After oxygen, silicon is the most abundant element in the earth's crust. Six or seven grams of silicon are present in the adult human body. The major sources are the water supply, plants and other organisms consumed as food, and chemicals or industrial processes. Remarkably little, however, is known about its biochemical roles in higher animals. This Ciba Foundation Symposium was held to examine those roles. The contributors describe how silica gets into and out of organisms of different kinds and discuss how essential or how harmful silicon or silicon-based compounds (such as aluminosilicates) are in higher animals, including humans. Kidney disease, silicosis, oesophageal cancer and Alzheimer's disease are the main conditions discussed here in which silicon in some form has or may have a harmful effect. In contrast, it is an essential trace element in the matabolism of higher animals; it may have a structural role in connective tissue; and - in the form of bioactive silicates - it is now being used for many different implants, from hip replacements and heart valves to sutures and skin grafts.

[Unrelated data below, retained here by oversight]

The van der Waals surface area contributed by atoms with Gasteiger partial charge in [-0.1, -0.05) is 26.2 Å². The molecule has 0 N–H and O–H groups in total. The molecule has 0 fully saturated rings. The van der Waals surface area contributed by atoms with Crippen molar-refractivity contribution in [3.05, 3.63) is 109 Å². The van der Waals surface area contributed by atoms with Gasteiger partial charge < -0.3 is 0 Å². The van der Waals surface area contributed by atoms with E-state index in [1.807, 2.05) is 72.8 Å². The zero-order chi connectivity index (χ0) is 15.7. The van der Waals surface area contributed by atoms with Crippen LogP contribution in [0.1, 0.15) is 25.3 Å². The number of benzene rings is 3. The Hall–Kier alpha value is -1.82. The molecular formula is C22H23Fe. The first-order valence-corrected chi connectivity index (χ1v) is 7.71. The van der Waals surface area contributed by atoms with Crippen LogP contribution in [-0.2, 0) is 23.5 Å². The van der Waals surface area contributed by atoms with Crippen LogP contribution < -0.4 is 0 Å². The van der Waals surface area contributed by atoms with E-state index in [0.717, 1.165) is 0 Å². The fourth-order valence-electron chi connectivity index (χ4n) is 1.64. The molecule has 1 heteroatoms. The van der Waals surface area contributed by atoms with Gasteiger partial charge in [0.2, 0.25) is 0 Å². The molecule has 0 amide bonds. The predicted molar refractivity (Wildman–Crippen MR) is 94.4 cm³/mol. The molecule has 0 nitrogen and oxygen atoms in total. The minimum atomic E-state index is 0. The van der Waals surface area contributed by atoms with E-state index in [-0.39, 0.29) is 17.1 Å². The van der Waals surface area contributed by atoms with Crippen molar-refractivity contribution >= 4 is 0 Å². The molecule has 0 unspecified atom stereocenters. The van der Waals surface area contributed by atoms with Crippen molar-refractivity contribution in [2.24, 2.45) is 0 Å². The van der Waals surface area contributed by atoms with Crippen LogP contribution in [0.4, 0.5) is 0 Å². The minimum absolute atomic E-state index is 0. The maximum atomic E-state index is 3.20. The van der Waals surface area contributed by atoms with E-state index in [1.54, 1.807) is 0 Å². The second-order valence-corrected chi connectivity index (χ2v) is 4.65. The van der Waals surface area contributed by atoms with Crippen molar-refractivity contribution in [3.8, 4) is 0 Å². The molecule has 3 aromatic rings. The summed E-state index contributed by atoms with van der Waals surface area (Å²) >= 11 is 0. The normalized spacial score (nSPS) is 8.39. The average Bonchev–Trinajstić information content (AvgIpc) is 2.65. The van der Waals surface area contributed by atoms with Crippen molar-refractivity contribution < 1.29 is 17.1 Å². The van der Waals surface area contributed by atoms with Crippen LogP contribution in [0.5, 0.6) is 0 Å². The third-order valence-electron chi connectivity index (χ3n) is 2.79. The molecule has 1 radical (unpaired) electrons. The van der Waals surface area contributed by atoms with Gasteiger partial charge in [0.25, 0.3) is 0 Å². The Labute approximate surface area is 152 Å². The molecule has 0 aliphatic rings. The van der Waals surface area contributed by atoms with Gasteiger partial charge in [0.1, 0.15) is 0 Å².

Publisher: John Wiley and Sons Ltd